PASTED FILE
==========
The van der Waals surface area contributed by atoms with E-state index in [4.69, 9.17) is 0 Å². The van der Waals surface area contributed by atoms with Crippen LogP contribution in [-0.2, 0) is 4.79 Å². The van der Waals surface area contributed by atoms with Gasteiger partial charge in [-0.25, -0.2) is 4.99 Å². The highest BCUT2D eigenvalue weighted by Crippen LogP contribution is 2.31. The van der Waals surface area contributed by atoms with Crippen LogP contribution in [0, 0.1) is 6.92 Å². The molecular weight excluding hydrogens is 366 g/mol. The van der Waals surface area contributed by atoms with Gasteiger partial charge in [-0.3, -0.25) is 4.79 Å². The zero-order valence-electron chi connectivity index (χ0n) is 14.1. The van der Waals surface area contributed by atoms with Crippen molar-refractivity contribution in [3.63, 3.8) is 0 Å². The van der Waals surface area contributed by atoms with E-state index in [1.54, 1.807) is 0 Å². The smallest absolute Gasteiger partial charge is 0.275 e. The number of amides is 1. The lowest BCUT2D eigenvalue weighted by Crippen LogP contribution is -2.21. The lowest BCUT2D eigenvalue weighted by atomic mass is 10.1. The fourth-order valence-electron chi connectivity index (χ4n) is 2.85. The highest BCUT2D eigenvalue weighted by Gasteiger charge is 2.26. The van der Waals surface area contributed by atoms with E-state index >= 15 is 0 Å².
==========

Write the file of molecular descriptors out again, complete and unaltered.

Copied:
The van der Waals surface area contributed by atoms with E-state index in [4.69, 9.17) is 0 Å². The van der Waals surface area contributed by atoms with Crippen LogP contribution in [-0.2, 0) is 4.79 Å². The van der Waals surface area contributed by atoms with Gasteiger partial charge in [-0.25, -0.2) is 4.99 Å². The highest BCUT2D eigenvalue weighted by Crippen LogP contribution is 2.31. The van der Waals surface area contributed by atoms with Crippen LogP contribution in [0, 0.1) is 6.92 Å². The molecular weight excluding hydrogens is 366 g/mol. The van der Waals surface area contributed by atoms with Gasteiger partial charge in [-0.3, -0.25) is 4.79 Å². The zero-order valence-electron chi connectivity index (χ0n) is 14.1. The van der Waals surface area contributed by atoms with Crippen molar-refractivity contribution in [3.63, 3.8) is 0 Å². The van der Waals surface area contributed by atoms with E-state index in [1.54, 1.807) is 0 Å². The smallest absolute Gasteiger partial charge is 0.275 e. The number of amides is 1. The lowest BCUT2D eigenvalue weighted by Crippen LogP contribution is -2.21. The lowest BCUT2D eigenvalue weighted by atomic mass is 10.1. The fourth-order valence-electron chi connectivity index (χ4n) is 2.85. The highest BCUT2D eigenvalue weighted by Gasteiger charge is 2.26. The van der Waals surface area contributed by atoms with E-state index >= 15 is 0 Å².